NEW YORK - The New York Yankees appeared to be headed for a long night, until two big swings by Alex Rodriguez made it an easy one. Rodriguez hit a grand slam and a three-run homer, sending the Yankees to a 16-7 blowout of the Mets in their Subway Series finale Sunday.

Jorge Posada and Nick Green also connected for the Yankees, who rallied from an early 4-0 deficit to remain four games behind first-place Boston in the AL East.

The Mets, who have lost five of six, had a franchise-record six players chosen for the All-Star team earlier in the day _ but they sure didn't play like the sound squad that's built an 11-game cushion in the NL East through half the season.

The Yankees broke out for the most runs scored by either team in a Subway Series game since interleague play began in 1997, emphatically capping a season of dominance by the AL. The junior circuit went 154-98 against the NL for a .611 winning percentage _ obliterating the previous high of .547 by the NL in '97, according to the Elias Sports Bureau.

Selected to his 10th All-Star team earlier in the day, Rodriguez put the Yankees ahead with a grand slam off rookie starter Alay Soler (2-3) in the third inning, then added a three-run shot off Heath Bell in the fifth to make it 16-5.

"Alex was all of it, just about," Yankees manager Joe Torre said. "In front of the crowd tonight, against the Mets, all those things that seem to heighten the tension here _ he did the job. Hopefully, we can just move on."

Booed lustily at Yankee Stadium as he slumped through much of June, the two-time MVP has turned it around with four homers in four games. He popped out of the dugout for two curtain calls Sunday night to boisterous cheers from the Yankee-partisan crowd of 55,212.

Mets catcher Paul Lo Duca was angry with the way Rodriguez watched his grand slam and tossed his bat away, yelling at the third baseman as he crossed home plate.

After some enthusiastic high-fives, Rodriguez turned back toward Lo Duca, but they were separated by plate umpire Tim McClelland as Jason Giambi jawed with Lo Duca.

"It upset me a little bit that he threw his bat. I want to protect my pitcher, and I didn't like the way he showed him up," Lo Duca said. "You want to stare at it, that's fine. But don't toss your bat and stare at your dugout like that. Act like you've hit one before."

After the Mets chased an ineffective Jaret Wright with four runs in the second, Ron Villone (3-1) restored order with three solid innings and gave the Yankees a chance to come back. The left-hander has earned the team's last three wins in a span of four games.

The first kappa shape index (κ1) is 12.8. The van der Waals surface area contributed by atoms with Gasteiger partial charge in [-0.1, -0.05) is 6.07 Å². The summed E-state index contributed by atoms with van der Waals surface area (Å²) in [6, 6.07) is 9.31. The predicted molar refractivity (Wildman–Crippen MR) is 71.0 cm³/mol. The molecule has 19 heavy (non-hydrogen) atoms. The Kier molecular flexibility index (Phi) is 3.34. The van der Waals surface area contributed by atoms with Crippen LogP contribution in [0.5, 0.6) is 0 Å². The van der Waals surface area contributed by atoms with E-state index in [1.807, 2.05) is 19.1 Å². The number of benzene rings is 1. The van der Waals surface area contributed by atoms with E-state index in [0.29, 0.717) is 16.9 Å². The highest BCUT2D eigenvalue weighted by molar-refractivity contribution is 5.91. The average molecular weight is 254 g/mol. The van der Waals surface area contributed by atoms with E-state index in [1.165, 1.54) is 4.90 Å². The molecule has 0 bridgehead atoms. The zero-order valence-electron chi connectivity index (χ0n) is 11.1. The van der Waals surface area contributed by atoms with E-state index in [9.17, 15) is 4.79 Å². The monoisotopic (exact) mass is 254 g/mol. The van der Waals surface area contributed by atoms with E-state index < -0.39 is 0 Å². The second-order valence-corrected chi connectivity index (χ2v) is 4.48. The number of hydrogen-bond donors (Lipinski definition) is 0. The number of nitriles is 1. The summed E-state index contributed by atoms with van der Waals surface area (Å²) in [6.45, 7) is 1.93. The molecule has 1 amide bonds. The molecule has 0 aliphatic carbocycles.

Called up from the minors Tuesday as infield insurance when All-Star second baseman Robinson Cano went on the disabled list, the seldom-used Green provided a surprising spark with his bat and glove.

Making his first start for the Yankees, he threw out a runner at the plate with a strong relay and robbed Carlos Delgado of a hit with a tumbling play at second base. Green also reached base safely three times and scored twice from the No. 9 hole.

Green's two-run shot in the Yankees' season-best, eight-run third made it 9-4 and snapped his 0-for-25 skid dating to earlier this season with Tampa Bay. It was his first homer since July 8 last year for the Devil Rays.

"It's fun whenever you play for a team of this caliber," Green said. "When I was over with the Braves it was the same thing. You go out there expecting to win. Sometimes it brings out the best in people."

Staked to a 4-0 cushion, Soler fell apart. The right-hander gave up a leadoff homer to Posada in the second, then walked his first two batters in the third.

Derek Jeter hit an RBI single, and Soler was late covering first base on an infield single by the slow-footed Giambi. That loaded the bases for Rodriguez, who drove a 1-2 pitch into the right-center bleachers for his 13th career slam _ second this season _ and a 6-4 lead.

"That blew up real quick," Mets manager Willie Randolph said. "What's there to talk about? You can't walk guys in front of a lineup like that."

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